826 F.3d 758 (4th Cir. 2016), 14-2308, Morrison v. County of Fairfax, VA
|Citation:||826 F.3d 758|
|Opinion Judge:||PAMELA HARRIS, Circuit Judge:|
|Party Name:||GERARD MORRISON; CHRISTOPHER THOMPSON; ELTON POLEN, JR.; CALVIN ALEXANDER; MICHAEL ALLEN; ROCCO ALVARO; THOMAS ARNOLD; WILLIAM ATWELL; ROBERT BANASIK; TIMOTHY BARB; TODD BARB; MATHEW ARNHART; MERVIN BARRERA; OSCAR BEASLEY; WILLIAM BEST, JR.; BILL BETZ; DANIEL BORDEN, JR.; EDWARD BOWMAN; FRED BRANDELL; DONALD BRASFIELD; CHRISTOPHER BROWN; JON BR...|
|Attorney:||Molly A. Elkin, WOODLEY & MCGILLIVARY, LLP, Washington, D.C., for Appellants. Sona Rewari, HUNTON & WILLIAMS LLP, McLean, Virginia, for Appellee. Sarah Kay Marcus, UNITED STATES DEPARTMENT OF LABOR, Washington, D.C., for Amicus Curiae. Evangeline C. Paschal, HUNTON & WILLIAMS LLP, Washington, D.C...|
|Judge Panel:||Before TRAXLER, Chief Judge, and THACKER and HARRIS, Circuit Judges.|
|Case Date:||June 21, 2016|
|Court:||United States Courts of Appeals, Court of Appeals for the Fourth Circuit|
Plaintiffs, current and former Fairfax County fire captains, filed suit under the Fair Labor Standards Act (FLSA), 29 U.S.C. 201-219, alleging that they are entitled to overtime pay. The court held that plaintiffs do not fall within the FLSA's exception for certain executive and administrative employees whose primary job duties are management-related. In this case, the County has not submitted... (see full summary)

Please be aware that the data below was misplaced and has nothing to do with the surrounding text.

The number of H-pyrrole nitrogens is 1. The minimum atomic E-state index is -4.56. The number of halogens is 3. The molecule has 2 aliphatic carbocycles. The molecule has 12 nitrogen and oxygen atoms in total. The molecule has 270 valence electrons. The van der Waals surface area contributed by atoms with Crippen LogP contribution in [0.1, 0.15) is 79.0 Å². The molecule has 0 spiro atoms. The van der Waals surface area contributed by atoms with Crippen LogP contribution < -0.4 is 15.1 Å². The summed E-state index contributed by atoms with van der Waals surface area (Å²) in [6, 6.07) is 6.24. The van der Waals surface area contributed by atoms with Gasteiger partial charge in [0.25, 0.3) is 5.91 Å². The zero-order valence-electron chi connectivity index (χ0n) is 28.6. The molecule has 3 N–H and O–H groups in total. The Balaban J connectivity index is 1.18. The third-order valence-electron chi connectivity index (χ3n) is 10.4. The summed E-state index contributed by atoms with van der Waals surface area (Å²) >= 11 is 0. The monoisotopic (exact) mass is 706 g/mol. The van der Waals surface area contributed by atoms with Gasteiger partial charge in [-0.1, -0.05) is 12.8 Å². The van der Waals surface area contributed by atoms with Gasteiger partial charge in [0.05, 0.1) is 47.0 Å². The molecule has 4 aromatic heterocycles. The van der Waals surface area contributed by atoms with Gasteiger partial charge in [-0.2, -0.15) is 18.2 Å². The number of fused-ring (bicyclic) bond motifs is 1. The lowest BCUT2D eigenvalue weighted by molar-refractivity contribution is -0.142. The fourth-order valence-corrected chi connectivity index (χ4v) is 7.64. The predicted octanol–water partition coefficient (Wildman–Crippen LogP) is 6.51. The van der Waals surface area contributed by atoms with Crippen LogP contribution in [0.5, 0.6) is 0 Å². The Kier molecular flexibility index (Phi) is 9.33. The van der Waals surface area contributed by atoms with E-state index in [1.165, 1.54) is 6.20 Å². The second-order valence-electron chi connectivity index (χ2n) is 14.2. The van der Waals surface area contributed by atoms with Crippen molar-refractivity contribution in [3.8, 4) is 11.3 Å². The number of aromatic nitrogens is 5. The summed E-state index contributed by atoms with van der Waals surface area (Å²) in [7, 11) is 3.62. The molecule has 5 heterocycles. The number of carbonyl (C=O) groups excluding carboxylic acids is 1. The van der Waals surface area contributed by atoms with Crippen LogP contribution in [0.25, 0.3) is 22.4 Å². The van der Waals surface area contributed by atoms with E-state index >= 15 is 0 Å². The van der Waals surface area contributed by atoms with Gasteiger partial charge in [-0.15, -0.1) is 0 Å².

Argued January 27, 2016.
[Copyrighted Material Omitted]
Appeal from the United States District Court for the Eastern District of Virginia, at Alexandria. (1:14-cv-00005-CMH-JFA). Claude M. Hilton, Senior District Judge.
REVERSED AND REMANDED.
Molly A. Elkin, WOODLEY & MCGILLIVARY, LLP, Washington, D.C., for Appellants.
Sona Rewari, HUNTON & WILLIAMS LLP, McLean, Virginia, for Appellee.
Sarah Kay Marcus, UNITED STATES DEPARTMENT OF LABOR, Washington, D.C., for Amicus Curiae.
Evangeline C. Paschal, HUNTON & WILLIAMS LLP, Washington, D.C., for Appellee.
M. Patricia Smith, Solicitor of Labor, Jennifer S. Brand, Associate Solicitor, Paul L. Frieden, Counsel for Appellate Litigation, Office of the Solicitor, UNITED STATES DEPARTMENT OF LABOR, Washington, D.C., for Amicus Curiae.
Before TRAXLER, Chief Judge, and THACKER and HARRIS, Circuit Judges.
PAMELA HARRIS, Circuit Judge: